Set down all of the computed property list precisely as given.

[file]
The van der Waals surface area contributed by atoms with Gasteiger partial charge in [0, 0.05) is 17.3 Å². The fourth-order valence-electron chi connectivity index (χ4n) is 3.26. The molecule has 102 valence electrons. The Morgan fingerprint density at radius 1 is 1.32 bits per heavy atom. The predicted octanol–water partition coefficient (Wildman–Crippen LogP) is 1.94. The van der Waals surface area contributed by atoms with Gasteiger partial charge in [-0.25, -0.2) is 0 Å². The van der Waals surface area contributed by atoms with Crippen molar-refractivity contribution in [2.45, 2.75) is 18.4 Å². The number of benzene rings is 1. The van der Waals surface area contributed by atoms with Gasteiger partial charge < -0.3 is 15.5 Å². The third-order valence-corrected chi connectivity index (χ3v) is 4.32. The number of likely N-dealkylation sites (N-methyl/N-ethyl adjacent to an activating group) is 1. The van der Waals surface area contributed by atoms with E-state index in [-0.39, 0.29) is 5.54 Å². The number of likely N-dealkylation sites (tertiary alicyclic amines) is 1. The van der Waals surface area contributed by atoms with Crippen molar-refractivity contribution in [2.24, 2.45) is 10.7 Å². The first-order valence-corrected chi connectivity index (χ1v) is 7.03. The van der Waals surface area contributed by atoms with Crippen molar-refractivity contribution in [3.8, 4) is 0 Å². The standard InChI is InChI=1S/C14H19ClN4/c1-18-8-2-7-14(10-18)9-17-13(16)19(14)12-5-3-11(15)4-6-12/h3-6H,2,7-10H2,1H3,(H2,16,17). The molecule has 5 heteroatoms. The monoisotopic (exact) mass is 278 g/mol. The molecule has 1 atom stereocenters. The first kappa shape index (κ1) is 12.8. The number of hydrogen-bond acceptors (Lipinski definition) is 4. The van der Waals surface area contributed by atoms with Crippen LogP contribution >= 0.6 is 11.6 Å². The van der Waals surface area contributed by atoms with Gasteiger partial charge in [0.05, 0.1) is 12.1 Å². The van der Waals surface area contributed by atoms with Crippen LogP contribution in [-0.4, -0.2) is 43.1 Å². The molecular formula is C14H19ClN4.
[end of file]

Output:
The van der Waals surface area contributed by atoms with Gasteiger partial charge in [0, 0.05) is 17.3 Å². The fourth-order valence-electron chi connectivity index (χ4n) is 3.26. The molecule has 102 valence electrons. The Morgan fingerprint density at radius 1 is 1.32 bits per heavy atom. The predicted octanol–water partition coefficient (Wildman–Crippen LogP) is 1.94. The van der Waals surface area contributed by atoms with Gasteiger partial charge in [-0.25, -0.2) is 0 Å². The van der Waals surface area contributed by atoms with Crippen molar-refractivity contribution in [2.45, 2.75) is 18.4 Å². The number of benzene rings is 1. The van der Waals surface area contributed by atoms with Gasteiger partial charge < -0.3 is 15.5 Å². The third-order valence-corrected chi connectivity index (χ3v) is 4.32. The number of likely N-dealkylation sites (N-methyl/N-ethyl adjacent to an activating group) is 1. The van der Waals surface area contributed by atoms with E-state index in [-0.39, 0.29) is 5.54 Å². The number of likely N-dealkylation sites (tertiary alicyclic amines) is 1. The van der Waals surface area contributed by atoms with Crippen molar-refractivity contribution in [2.24, 2.45) is 10.7 Å². The first-order valence-corrected chi connectivity index (χ1v) is 7.03. The van der Waals surface area contributed by atoms with Crippen molar-refractivity contribution in [3.8, 4) is 0 Å². The standard InChI is InChI=1S/C14H19ClN4/c1-18-8-2-7-14(10-18)9-17-13(16)19(14)12-5-3-11(15)4-6-12/h3-6H,2,7-10H2,1H3,(H2,16,17). The molecule has 5 heteroatoms. The monoisotopic (exact) mass is 278 g/mol. The molecule has 1 atom stereocenters. The first kappa shape index (κ1) is 12.8. The number of hydrogen-bond acceptors (Lipinski definition) is 4. The van der Waals surface area contributed by atoms with Crippen LogP contribution >= 0.6 is 11.6 Å². The van der Waals surface area contributed by atoms with Gasteiger partial charge in [0.05, 0.1) is 12.1 Å². The van der Waals surface area contributed by atoms with Crippen LogP contribution in [-0.4, -0.2) is 43.1 Å². The molecular formula is C14H19ClN4.